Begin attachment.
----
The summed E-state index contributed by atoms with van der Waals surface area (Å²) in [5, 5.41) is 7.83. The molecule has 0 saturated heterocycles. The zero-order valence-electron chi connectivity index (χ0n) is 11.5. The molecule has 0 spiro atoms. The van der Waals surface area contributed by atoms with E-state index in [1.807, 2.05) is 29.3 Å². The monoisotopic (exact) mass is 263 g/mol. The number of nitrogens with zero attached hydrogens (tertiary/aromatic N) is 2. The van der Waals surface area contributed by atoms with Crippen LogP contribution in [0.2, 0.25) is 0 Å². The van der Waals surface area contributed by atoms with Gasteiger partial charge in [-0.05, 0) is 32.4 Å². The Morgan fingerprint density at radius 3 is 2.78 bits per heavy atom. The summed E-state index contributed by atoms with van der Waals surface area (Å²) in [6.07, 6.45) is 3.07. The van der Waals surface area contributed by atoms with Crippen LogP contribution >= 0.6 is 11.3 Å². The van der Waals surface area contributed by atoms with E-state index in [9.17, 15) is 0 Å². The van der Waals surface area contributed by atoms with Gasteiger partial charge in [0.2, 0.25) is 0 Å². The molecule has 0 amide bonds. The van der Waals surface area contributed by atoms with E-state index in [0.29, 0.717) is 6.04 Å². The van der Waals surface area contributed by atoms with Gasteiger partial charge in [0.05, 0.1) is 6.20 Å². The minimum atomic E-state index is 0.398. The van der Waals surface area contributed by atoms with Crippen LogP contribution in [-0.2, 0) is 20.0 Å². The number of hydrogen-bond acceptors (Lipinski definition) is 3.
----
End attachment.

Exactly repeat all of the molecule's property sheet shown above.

The summed E-state index contributed by atoms with van der Waals surface area (Å²) in [5, 5.41) is 7.83. The molecule has 0 saturated heterocycles. The zero-order valence-electron chi connectivity index (χ0n) is 11.5. The molecule has 0 spiro atoms. The van der Waals surface area contributed by atoms with E-state index in [1.807, 2.05) is 29.3 Å². The monoisotopic (exact) mass is 263 g/mol. The number of nitrogens with zero attached hydrogens (tertiary/aromatic N) is 2. The van der Waals surface area contributed by atoms with Crippen LogP contribution in [0.2, 0.25) is 0 Å². The van der Waals surface area contributed by atoms with Gasteiger partial charge in [-0.05, 0) is 32.4 Å². The Morgan fingerprint density at radius 3 is 2.78 bits per heavy atom. The summed E-state index contributed by atoms with van der Waals surface area (Å²) in [6.07, 6.45) is 3.07. The van der Waals surface area contributed by atoms with Crippen LogP contribution >= 0.6 is 11.3 Å². The van der Waals surface area contributed by atoms with E-state index in [9.17, 15) is 0 Å². The van der Waals surface area contributed by atoms with Gasteiger partial charge in [0.2, 0.25) is 0 Å². The molecule has 0 amide bonds. The van der Waals surface area contributed by atoms with E-state index in [0.29, 0.717) is 6.04 Å². The van der Waals surface area contributed by atoms with Gasteiger partial charge in [0.05, 0.1) is 6.20 Å². The minimum atomic E-state index is 0.398. The van der Waals surface area contributed by atoms with Crippen LogP contribution in [-0.2, 0) is 20.0 Å². The number of hydrogen-bond acceptors (Lipinski definition) is 3.